12m 0s
    5. Hiding skip navigation links
      6m 17s
    6. Proper link text and title attributes
      6m 11s
    7. Opening new windows
      4m 28s
    8. Accessibility limitations of fly-out menus
      6m 30s
    9. Creating an accessible fly-out menu
      8m 38s
  7. 27m 55s
    1. Proper ALT text for navigation images
      4m 57s
    2. Proper ALT text for decorative images
      5m 19s
    3. Adding ALT text to an existing site
      6m 9s
    4. Adding ALT text to image maps
      5m 58s
    5. Describing complex graphics
      5m 32s
  8. 34m 1s
    1. Using tables for data
      3m 0s
    2. Creating header cells
      4m 5s
    3. Adding table captions and summaries
      9m 9s
    4. Styling tables
      5m 19s
    5. Applying header cells to complex tables
      6m 52s
    6. Adding id and headers attributes
      5m 36s
  9. 42m 7s
    1. Understanding form accessibility issues
      3m 7s
    2. Labeling form fields
      6m 9s
    3. Adding fieldsets and legends
      4m 42s
    4. Moving forms out of tables
      3m 44s
    5. Cleaning up a form's appearance
      4m 53s
    6. Aligning labels and fields using CSS
      9m 39s
    7. Indicating required fields
      6m 15s
    8. Dealing with CAPTCHA
      3m 38s
  10. 7m 29s
    1. The Text-Only technique
      3m 21s
    2. The Access Keys technique
      2m 35s
    3. The Tab Index technique
      1m 33s
  11. 18s
    1. Goodbye
      18s

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Web Accessibility Principles
6h 10m Appropriate for all Oct 16, 2007

Viewers: in countries Watching now:

Accessibility on the web has been an issue for over a decade, and it remains a crucial--but often overlooked--element of web design. Instructor Zoe Gillenwater explains the concept of accessibility as it applies to the web, and describes how it affects the audience. She also covers how to set up accessibility testing, and how to apply accessibility principles to new and existing sites using standards-compliant markup and CSS. Exercise files accompany the tutorials.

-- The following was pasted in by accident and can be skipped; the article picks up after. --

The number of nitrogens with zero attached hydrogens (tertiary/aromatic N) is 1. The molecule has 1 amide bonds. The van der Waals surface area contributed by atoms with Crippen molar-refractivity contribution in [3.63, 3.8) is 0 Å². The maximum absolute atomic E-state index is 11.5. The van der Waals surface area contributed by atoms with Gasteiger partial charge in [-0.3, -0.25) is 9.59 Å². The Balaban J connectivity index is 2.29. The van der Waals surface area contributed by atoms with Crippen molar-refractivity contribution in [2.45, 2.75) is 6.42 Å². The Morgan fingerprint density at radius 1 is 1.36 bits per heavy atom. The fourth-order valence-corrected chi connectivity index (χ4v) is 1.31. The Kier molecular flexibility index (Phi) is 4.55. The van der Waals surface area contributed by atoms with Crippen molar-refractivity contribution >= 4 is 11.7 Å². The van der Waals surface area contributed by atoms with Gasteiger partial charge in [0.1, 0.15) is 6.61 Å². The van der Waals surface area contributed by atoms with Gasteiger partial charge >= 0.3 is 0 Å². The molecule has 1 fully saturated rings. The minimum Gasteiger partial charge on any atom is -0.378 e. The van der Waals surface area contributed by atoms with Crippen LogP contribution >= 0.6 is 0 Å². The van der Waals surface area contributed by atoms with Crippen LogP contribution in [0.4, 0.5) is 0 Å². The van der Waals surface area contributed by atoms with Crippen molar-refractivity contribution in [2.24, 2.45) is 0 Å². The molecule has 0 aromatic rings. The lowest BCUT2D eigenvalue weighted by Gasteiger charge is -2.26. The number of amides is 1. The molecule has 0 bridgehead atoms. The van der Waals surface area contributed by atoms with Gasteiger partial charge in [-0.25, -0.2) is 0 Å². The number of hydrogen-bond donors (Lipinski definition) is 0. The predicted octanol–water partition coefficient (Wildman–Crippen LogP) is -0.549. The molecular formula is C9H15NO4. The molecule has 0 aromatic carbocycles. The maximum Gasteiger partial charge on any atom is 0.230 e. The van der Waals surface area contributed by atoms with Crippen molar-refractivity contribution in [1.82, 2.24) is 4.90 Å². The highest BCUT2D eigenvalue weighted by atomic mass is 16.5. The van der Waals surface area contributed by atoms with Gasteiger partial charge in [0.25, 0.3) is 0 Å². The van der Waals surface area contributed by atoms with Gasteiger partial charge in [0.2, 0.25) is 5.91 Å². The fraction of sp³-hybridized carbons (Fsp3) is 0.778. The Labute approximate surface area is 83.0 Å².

Topics include:
  • Understanding Flex programming languages
Subjects:
Web User Experience Accessibility
Author:
Zoe Gillenwater

Creating an elastic layout

>> Another type of layout that's possible with CSS, but not tables, is commonly called an elastic layout. This refers to its ability to start at a fixed size but expand like a rubber band if needed. These layouts are flexible because they're built with relative units. Their width is relative to the width of the user's font size. This is a pretty strange concept to talk about without seeing it in action, so let's create an elastic layout from one of Dreamweaver's pre-made layouts. We'll follow the same steps that we used for creating the fixed width layout, so go to the File menu and click New.